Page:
Anton Van der Ven

Jon G. Goiri, Naga Sri Harsha Gunda, Elizabeth Decolvenaere, Daniil Kitchaev, Anirudh R. Natarajan

Materials Department, University of California Santa Barbara

First-principles statistical mechanics of diffusion, magnetism and interstitial-solute interactions in disordered alloys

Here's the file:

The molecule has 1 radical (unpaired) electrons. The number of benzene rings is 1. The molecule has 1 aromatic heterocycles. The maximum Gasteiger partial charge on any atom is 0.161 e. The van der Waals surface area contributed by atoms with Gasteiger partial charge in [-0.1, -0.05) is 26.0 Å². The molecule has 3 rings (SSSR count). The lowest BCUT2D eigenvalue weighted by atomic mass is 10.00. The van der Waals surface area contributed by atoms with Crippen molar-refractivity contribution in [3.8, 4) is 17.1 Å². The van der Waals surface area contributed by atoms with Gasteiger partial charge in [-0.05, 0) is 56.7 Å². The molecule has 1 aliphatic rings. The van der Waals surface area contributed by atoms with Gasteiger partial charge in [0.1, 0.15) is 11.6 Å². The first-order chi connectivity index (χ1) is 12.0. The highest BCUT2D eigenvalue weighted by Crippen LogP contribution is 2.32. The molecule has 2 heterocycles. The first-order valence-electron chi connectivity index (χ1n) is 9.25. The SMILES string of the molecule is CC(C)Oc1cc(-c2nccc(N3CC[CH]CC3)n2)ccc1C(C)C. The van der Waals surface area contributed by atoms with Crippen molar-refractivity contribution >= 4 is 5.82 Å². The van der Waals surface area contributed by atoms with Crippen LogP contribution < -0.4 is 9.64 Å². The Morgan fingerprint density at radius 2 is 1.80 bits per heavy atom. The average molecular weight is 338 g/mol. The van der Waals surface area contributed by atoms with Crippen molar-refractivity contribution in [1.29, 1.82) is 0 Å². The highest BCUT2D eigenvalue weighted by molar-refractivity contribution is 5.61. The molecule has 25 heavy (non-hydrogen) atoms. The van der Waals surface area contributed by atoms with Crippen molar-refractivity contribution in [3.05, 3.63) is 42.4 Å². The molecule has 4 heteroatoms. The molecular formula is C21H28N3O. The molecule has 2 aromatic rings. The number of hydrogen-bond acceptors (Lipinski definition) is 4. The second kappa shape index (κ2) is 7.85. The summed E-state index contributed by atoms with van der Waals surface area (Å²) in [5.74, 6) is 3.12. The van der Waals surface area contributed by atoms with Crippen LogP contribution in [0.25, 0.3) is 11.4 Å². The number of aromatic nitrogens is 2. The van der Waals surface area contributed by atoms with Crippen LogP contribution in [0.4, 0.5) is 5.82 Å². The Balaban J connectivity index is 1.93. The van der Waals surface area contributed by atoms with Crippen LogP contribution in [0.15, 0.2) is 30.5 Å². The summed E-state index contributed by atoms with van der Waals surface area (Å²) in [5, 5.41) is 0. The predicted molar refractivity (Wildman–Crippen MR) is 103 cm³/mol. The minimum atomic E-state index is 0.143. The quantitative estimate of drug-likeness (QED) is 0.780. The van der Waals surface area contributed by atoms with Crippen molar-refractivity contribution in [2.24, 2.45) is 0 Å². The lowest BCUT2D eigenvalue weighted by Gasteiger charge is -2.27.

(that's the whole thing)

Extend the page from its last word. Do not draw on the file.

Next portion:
Chemical disorder in alloys poses challenges to modeling a wide variety of properties at finite temperature. A diffusing atom, for example, will sample many different local environments as it wanders through a disordered alloy, resulting in a spectrum of different migration barriers. This can lead to correlations between successive hops that affect macroscopic transport coefficients. Disorder among magnetic elements complicates a description of magnetic properties as the magnetic interactions become dependent on local composition and degree of disorder. Chemical disorder becomes even more complicated in metals that are able to dissolve high concentrations of interstitial species. This is especially true in early refractory metals (Ti, Zr, Hf, V, Nb, Ta) which are able to dissolve C, N and O. Interesting short and long-range ordering tendencies can emerge between interstitial elements and substitutional solutes. First-principles statistical mechanics methods based on the cluster expansion approach are able to shed light on the effect of chemical disorder on finite temperature properties. In this talk I will describe how these tools can be used to predict phase diagrams, diffusion coefficients and magnetic properties of multi-component alloys.  The statistical mechanics approaches rely on effective Hamiltonians to extrapolate first-principles electronic structure methods within Monte Carlo simulations.

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